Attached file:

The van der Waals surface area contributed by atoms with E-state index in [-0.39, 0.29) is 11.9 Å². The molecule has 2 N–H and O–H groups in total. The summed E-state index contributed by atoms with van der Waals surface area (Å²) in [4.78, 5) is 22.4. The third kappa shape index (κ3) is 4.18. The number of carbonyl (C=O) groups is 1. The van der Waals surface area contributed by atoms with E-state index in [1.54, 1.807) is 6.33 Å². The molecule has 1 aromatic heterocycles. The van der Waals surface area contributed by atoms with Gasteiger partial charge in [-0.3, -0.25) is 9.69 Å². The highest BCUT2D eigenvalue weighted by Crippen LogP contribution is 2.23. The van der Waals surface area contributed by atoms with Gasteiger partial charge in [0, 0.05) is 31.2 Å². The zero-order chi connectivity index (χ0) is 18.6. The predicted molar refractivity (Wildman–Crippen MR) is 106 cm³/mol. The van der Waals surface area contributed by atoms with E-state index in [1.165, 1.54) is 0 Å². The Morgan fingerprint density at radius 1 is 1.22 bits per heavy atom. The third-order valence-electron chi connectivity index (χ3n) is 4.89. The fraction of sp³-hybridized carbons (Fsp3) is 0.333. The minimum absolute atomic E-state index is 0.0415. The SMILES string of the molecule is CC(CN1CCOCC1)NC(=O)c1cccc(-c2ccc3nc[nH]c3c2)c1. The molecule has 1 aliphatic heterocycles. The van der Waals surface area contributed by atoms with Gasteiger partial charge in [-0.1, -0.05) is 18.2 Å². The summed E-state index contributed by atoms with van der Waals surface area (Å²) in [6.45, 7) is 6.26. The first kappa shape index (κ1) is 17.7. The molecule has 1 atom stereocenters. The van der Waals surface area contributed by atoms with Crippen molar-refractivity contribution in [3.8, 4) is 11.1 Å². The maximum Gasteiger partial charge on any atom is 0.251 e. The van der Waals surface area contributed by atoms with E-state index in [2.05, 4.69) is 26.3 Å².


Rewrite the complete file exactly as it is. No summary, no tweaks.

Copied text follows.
The van der Waals surface area contributed by atoms with E-state index in [-0.39, 0.29) is 11.9 Å². The molecule has 2 N–H and O–H groups in total. The summed E-state index contributed by atoms with van der Waals surface area (Å²) in [4.78, 5) is 22.4. The third kappa shape index (κ3) is 4.18. The number of carbonyl (C=O) groups is 1. The van der Waals surface area contributed by atoms with E-state index in [1.54, 1.807) is 6.33 Å². The molecule has 1 aromatic heterocycles. The van der Waals surface area contributed by atoms with Gasteiger partial charge in [-0.3, -0.25) is 9.69 Å². The highest BCUT2D eigenvalue weighted by Crippen LogP contribution is 2.23. The van der Waals surface area contributed by atoms with Gasteiger partial charge in [0, 0.05) is 31.2 Å². The zero-order chi connectivity index (χ0) is 18.6. The predicted molar refractivity (Wildman–Crippen MR) is 106 cm³/mol. The van der Waals surface area contributed by atoms with E-state index in [1.165, 1.54) is 0 Å². The Morgan fingerprint density at radius 1 is 1.22 bits per heavy atom. The third-order valence-electron chi connectivity index (χ3n) is 4.89. The fraction of sp³-hybridized carbons (Fsp3) is 0.333. The minimum absolute atomic E-state index is 0.0415. The SMILES string of the molecule is CC(CN1CCOCC1)NC(=O)c1cccc(-c2ccc3nc[nH]c3c2)c1. The molecule has 1 aliphatic heterocycles. The van der Waals surface area contributed by atoms with Gasteiger partial charge in [-0.1, -0.05) is 18.2 Å². The summed E-state index contributed by atoms with van der Waals surface area (Å²) in [6.45, 7) is 6.26. The first kappa shape index (κ1) is 17.7. The molecule has 1 atom stereocenters. The van der Waals surface area contributed by atoms with Crippen molar-refractivity contribution in [3.8, 4) is 11.1 Å². The maximum Gasteiger partial charge on any atom is 0.251 e. The van der Waals surface area contributed by atoms with E-state index in [2.05, 4.69) is 26.3 Å².